SAO PAULO, Brazil – Two meat processing facilities owned by Minerva SA have been cleared to export fresh beef to the United States.
The company’s facilities in Palmeiras de Goias and Barretos have processing capacities of 2,000 head of cattle per day and 840 head of cattle per day, respectively. In a notice to shareholders, the company explained that, “The US import system is based on specific quotas depending on the country or group of countries, and Brazil has not yet been assigned a quota. Therefore, the country will initially be included under the ‘Other’ quota (with a total equivalent to 64,800 ton/year), where countries such as Chile, Costa Rica, El Salvador, Honduras, Nicaragua and the Dominican Republic, together, are also able to export to USA.”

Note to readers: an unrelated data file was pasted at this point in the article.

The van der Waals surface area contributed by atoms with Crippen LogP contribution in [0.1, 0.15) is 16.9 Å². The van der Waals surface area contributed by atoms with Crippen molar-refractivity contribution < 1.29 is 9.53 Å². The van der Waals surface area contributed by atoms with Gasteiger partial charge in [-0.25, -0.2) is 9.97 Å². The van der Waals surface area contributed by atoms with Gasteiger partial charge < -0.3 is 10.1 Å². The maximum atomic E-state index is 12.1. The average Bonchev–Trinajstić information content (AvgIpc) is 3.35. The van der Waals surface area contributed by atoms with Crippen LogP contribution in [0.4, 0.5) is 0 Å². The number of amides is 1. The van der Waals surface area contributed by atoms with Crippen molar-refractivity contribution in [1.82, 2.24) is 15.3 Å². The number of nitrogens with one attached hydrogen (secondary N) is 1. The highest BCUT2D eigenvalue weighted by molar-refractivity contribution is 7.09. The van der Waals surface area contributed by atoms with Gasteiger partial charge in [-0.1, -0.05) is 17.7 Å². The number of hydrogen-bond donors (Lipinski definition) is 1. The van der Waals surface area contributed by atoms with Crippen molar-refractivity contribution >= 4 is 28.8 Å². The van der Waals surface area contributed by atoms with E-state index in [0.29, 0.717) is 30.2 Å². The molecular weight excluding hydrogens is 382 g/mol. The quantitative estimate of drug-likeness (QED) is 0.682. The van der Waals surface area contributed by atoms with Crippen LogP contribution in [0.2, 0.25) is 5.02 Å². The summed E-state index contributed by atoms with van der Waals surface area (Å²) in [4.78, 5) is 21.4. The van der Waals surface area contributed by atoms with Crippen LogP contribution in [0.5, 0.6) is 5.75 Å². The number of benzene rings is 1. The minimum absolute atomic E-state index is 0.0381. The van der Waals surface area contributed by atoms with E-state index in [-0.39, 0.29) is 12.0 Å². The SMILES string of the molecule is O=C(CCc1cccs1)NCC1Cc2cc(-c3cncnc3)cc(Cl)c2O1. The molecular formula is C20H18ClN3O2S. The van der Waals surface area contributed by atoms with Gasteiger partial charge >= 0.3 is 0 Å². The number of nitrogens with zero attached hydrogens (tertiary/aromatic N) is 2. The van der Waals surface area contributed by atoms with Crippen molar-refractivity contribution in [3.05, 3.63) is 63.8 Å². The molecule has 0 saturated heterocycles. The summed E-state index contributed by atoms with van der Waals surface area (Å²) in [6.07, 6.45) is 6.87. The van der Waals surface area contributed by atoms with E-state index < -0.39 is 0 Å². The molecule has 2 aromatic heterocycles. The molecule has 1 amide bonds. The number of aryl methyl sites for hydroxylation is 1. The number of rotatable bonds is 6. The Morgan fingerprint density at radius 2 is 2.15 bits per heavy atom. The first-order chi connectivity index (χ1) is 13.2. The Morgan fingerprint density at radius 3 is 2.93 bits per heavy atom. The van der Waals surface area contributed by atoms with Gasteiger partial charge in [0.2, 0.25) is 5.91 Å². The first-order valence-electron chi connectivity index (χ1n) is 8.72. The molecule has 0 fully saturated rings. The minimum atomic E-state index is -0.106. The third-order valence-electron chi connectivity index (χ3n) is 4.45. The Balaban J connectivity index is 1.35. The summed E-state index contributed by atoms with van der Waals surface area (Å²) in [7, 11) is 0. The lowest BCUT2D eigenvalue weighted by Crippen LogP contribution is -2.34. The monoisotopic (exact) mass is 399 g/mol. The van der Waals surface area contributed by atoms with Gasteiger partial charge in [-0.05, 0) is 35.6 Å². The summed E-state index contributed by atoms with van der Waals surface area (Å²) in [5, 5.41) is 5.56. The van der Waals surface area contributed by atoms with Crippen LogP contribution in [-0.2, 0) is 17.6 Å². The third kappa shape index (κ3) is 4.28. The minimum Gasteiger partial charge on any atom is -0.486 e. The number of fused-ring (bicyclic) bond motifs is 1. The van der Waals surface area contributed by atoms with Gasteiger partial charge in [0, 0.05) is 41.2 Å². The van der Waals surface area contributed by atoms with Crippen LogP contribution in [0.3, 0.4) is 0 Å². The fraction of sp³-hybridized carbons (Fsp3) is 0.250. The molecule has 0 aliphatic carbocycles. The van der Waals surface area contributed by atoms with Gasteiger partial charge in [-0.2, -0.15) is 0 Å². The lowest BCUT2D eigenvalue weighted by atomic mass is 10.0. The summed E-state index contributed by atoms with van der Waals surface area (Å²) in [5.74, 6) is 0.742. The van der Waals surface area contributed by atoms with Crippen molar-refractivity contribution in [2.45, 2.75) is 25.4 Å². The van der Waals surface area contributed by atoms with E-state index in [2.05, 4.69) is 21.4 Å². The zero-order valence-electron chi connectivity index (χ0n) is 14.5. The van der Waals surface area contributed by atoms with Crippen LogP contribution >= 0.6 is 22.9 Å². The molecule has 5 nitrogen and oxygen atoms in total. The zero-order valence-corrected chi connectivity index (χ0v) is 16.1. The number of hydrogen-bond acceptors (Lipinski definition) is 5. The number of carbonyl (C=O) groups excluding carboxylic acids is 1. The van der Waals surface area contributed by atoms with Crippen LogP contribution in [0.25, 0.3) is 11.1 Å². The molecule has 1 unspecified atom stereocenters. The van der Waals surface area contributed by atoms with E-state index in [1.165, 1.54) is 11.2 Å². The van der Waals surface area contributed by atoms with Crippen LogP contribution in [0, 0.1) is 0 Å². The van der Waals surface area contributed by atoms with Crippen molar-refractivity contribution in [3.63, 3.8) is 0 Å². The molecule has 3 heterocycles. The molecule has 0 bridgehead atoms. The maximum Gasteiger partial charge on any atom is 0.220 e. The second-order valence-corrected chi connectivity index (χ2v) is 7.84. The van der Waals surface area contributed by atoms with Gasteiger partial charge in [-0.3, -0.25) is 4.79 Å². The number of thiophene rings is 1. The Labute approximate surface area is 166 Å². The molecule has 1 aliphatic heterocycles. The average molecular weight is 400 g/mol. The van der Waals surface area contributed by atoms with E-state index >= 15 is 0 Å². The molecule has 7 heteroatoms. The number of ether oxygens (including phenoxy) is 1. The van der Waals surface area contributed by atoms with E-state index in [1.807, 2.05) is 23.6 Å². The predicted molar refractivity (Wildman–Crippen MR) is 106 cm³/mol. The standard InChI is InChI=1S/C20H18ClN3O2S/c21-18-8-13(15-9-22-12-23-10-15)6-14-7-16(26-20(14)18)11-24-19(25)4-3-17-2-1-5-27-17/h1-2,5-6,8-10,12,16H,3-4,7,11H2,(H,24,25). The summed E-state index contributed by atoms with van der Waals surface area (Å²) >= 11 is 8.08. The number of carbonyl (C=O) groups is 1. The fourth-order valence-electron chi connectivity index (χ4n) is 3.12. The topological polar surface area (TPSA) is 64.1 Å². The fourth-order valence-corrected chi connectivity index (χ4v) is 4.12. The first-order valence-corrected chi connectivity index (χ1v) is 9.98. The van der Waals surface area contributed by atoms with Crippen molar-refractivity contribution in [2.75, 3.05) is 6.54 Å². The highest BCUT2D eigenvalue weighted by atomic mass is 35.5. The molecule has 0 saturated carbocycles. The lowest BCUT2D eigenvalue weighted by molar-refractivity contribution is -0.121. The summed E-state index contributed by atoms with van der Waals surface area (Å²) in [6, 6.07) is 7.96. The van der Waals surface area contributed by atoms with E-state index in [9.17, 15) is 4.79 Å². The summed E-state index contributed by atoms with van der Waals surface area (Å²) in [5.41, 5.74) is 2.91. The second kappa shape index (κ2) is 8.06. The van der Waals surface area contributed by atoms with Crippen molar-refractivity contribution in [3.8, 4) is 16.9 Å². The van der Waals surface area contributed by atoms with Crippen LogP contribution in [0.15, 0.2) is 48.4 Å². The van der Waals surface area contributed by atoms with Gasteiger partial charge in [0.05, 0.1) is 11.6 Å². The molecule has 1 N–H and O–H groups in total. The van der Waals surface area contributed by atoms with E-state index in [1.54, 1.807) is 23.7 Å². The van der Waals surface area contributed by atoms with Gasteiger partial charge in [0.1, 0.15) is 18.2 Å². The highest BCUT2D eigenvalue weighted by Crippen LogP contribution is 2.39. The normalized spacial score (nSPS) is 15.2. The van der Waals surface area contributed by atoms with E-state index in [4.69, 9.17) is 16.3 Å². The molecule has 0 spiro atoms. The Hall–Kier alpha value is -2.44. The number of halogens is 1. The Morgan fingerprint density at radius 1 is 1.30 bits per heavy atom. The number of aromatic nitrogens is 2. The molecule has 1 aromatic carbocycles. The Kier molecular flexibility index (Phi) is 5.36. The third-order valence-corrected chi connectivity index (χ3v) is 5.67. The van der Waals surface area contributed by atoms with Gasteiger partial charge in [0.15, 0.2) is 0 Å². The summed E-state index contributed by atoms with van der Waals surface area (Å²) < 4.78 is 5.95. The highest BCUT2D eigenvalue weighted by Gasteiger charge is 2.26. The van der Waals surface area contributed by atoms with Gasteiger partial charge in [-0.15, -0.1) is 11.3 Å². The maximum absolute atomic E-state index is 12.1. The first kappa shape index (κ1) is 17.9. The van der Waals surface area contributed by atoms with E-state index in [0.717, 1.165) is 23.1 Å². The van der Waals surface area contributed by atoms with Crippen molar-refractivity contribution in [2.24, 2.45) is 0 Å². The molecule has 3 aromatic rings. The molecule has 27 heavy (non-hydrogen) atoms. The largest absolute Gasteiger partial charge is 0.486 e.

In August, USDA announced that Brazil had reopened its markets to US beef exports. Brazil had banned imports of US beef and beef products in 2003 after the discovery of a confirmed case of bovine spongiform encephalopathy (BSE). Brazil had its own brush with atypical BSE in 2012. Animals classified as having atypical BSE may or may not get BSE.
Minerva operates 17 slaughtering and boning plants — 11 in Brazil, three in Paraguay, two in Uruguay and one in Colombia. Slaughtering capacity is 17,330 head of cattle per day, and boning capacity is 20,300 head per day, according to the company’s website. Minerva also operates 13 distribution centers.